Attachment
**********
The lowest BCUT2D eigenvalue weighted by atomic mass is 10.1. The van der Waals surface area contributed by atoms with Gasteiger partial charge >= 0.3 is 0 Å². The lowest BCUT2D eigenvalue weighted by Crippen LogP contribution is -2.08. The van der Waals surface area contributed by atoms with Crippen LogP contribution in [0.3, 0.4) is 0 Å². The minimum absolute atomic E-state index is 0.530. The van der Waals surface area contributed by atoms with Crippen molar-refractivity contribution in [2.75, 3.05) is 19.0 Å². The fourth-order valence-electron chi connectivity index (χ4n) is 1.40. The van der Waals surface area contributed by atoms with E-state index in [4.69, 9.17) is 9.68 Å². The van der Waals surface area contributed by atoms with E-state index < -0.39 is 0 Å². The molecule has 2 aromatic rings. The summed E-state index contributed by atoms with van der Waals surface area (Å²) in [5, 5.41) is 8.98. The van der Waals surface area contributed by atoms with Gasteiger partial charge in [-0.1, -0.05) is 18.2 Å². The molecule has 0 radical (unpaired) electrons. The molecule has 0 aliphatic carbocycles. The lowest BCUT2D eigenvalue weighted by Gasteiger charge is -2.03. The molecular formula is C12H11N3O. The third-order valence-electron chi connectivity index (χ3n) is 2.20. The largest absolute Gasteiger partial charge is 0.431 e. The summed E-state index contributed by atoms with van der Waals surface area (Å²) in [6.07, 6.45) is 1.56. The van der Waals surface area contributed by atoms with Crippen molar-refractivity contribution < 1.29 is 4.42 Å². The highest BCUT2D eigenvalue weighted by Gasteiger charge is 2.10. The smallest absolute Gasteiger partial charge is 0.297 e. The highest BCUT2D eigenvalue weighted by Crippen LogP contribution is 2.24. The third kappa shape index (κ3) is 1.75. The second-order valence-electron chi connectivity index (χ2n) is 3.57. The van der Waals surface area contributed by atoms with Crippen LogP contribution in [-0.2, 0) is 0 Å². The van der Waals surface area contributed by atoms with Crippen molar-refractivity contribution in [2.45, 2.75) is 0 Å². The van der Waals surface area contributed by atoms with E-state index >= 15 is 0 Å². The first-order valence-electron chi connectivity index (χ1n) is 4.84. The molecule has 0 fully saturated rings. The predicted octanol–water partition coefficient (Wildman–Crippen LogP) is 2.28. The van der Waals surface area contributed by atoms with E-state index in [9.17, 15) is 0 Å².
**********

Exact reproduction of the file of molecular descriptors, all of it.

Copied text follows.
The lowest BCUT2D eigenvalue weighted by atomic mass is 10.1. The van der Waals surface area contributed by atoms with Gasteiger partial charge >= 0.3 is 0 Å². The lowest BCUT2D eigenvalue weighted by Crippen LogP contribution is -2.08. The van der Waals surface area contributed by atoms with Crippen LogP contribution in [0.3, 0.4) is 0 Å². The minimum absolute atomic E-state index is 0.530. The van der Waals surface area contributed by atoms with Crippen molar-refractivity contribution in [2.75, 3.05) is 19.0 Å². The fourth-order valence-electron chi connectivity index (χ4n) is 1.40. The van der Waals surface area contributed by atoms with E-state index in [4.69, 9.17) is 9.68 Å². The van der Waals surface area contributed by atoms with E-state index < -0.39 is 0 Å². The molecule has 2 aromatic rings. The summed E-state index contributed by atoms with van der Waals surface area (Å²) in [5, 5.41) is 8.98. The van der Waals surface area contributed by atoms with Gasteiger partial charge in [-0.1, -0.05) is 18.2 Å². The molecule has 0 radical (unpaired) electrons. The molecule has 0 aliphatic carbocycles. The lowest BCUT2D eigenvalue weighted by Gasteiger charge is -2.03. The molecular formula is C12H11N3O. The third-order valence-electron chi connectivity index (χ3n) is 2.20. The largest absolute Gasteiger partial charge is 0.431 e. The summed E-state index contributed by atoms with van der Waals surface area (Å²) in [6.07, 6.45) is 1.56. The van der Waals surface area contributed by atoms with Crippen molar-refractivity contribution < 1.29 is 4.42 Å². The highest BCUT2D eigenvalue weighted by Gasteiger charge is 2.10. The smallest absolute Gasteiger partial charge is 0.297 e. The highest BCUT2D eigenvalue weighted by Crippen LogP contribution is 2.24. The third kappa shape index (κ3) is 1.75. The second-order valence-electron chi connectivity index (χ2n) is 3.57. The van der Waals surface area contributed by atoms with Crippen LogP contribution in [-0.2, 0) is 0 Å². The van der Waals surface area contributed by atoms with Crippen molar-refractivity contribution in [2.45, 2.75) is 0 Å². The van der Waals surface area contributed by atoms with E-state index >= 15 is 0 Å². The first-order valence-electron chi connectivity index (χ1n) is 4.84. The molecule has 0 fully saturated rings. The predicted octanol–water partition coefficient (Wildman–Crippen LogP) is 2.28. The van der Waals surface area contributed by atoms with E-state index in [9.17, 15) is 0 Å².